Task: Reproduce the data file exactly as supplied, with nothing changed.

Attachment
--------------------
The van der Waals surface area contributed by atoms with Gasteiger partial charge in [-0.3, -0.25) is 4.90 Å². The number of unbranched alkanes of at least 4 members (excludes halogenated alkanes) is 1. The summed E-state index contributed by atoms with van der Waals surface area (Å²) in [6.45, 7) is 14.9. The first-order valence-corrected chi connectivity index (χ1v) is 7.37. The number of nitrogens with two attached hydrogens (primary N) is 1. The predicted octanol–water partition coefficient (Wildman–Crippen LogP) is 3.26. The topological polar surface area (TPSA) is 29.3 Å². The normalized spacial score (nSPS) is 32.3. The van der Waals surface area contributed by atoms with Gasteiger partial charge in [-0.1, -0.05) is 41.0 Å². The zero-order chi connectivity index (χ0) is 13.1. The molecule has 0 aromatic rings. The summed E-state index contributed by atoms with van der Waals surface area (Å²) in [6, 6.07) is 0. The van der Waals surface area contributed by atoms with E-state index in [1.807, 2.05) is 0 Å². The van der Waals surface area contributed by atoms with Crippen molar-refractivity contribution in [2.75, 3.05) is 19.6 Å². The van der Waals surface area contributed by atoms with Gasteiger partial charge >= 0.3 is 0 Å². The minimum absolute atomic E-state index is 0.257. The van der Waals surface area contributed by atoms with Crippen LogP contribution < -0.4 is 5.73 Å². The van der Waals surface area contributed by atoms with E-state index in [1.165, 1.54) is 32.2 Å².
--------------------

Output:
The van der Waals surface area contributed by atoms with Gasteiger partial charge in [-0.3, -0.25) is 4.90 Å². The number of unbranched alkanes of at least 4 members (excludes halogenated alkanes) is 1. The summed E-state index contributed by atoms with van der Waals surface area (Å²) in [6.45, 7) is 14.9. The first-order valence-corrected chi connectivity index (χ1v) is 7.37. The number of nitrogens with two attached hydrogens (primary N) is 1. The predicted octanol–water partition coefficient (Wildman–Crippen LogP) is 3.26. The topological polar surface area (TPSA) is 29.3 Å². The normalized spacial score (nSPS) is 32.3. The van der Waals surface area contributed by atoms with Gasteiger partial charge in [-0.1, -0.05) is 41.0 Å². The zero-order chi connectivity index (χ0) is 13.1. The molecule has 0 aromatic rings. The summed E-state index contributed by atoms with van der Waals surface area (Å²) in [6, 6.07) is 0. The van der Waals surface area contributed by atoms with E-state index in [1.807, 2.05) is 0 Å². The van der Waals surface area contributed by atoms with Crippen molar-refractivity contribution in [2.75, 3.05) is 19.6 Å². The van der Waals surface area contributed by atoms with Gasteiger partial charge >= 0.3 is 0 Å². The minimum absolute atomic E-state index is 0.257. The van der Waals surface area contributed by atoms with Crippen LogP contribution < -0.4 is 5.73 Å². The van der Waals surface area contributed by atoms with E-state index in [1.165, 1.54) is 32.2 Å².